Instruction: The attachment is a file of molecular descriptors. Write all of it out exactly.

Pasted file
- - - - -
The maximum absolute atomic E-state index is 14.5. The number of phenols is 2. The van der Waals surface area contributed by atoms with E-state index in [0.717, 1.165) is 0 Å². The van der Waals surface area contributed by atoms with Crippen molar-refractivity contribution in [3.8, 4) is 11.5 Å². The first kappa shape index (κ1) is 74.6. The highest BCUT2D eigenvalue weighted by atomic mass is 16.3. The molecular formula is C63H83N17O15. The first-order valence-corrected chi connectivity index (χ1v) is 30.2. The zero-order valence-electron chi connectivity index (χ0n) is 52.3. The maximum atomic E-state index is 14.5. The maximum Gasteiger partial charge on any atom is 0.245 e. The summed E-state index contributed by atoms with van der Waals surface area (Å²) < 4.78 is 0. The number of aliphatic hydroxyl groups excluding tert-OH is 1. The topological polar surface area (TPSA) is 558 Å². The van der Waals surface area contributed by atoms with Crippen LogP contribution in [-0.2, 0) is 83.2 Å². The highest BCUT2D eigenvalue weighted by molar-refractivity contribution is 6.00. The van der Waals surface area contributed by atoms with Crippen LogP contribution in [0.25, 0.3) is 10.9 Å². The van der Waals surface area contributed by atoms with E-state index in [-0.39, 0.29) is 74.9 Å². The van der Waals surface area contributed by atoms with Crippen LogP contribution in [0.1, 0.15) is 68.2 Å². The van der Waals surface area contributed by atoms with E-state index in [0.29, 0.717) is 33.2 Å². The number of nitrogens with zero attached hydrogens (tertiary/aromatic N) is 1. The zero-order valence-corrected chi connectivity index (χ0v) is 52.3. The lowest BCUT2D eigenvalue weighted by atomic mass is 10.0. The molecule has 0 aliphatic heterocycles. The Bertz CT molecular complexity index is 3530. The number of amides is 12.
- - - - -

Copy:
The maximum absolute atomic E-state index is 14.5. The number of phenols is 2. The van der Waals surface area contributed by atoms with E-state index in [0.717, 1.165) is 0 Å². The van der Waals surface area contributed by atoms with Crippen molar-refractivity contribution in [3.8, 4) is 11.5 Å². The first kappa shape index (κ1) is 74.6. The highest BCUT2D eigenvalue weighted by atomic mass is 16.3. The molecular formula is C63H83N17O15. The first-order valence-corrected chi connectivity index (χ1v) is 30.2. The zero-order valence-electron chi connectivity index (χ0n) is 52.3. The maximum atomic E-state index is 14.5. The maximum Gasteiger partial charge on any atom is 0.245 e. The summed E-state index contributed by atoms with van der Waals surface area (Å²) < 4.78 is 0. The number of aliphatic hydroxyl groups excluding tert-OH is 1. The topological polar surface area (TPSA) is 558 Å². The van der Waals surface area contributed by atoms with Crippen LogP contribution in [-0.2, 0) is 83.2 Å². The highest BCUT2D eigenvalue weighted by molar-refractivity contribution is 6.00. The van der Waals surface area contributed by atoms with Crippen LogP contribution in [0.25, 0.3) is 10.9 Å². The van der Waals surface area contributed by atoms with E-state index in [-0.39, 0.29) is 74.9 Å². The van der Waals surface area contributed by atoms with Crippen LogP contribution in [0.1, 0.15) is 68.2 Å². The van der Waals surface area contributed by atoms with E-state index in [0.29, 0.717) is 33.2 Å². The number of nitrogens with zero attached hydrogens (tertiary/aromatic N) is 1. The zero-order valence-corrected chi connectivity index (χ0v) is 52.3. The lowest BCUT2D eigenvalue weighted by atomic mass is 10.0. The molecule has 0 aliphatic heterocycles. The Bertz CT molecular complexity index is 3530. The number of amides is 12.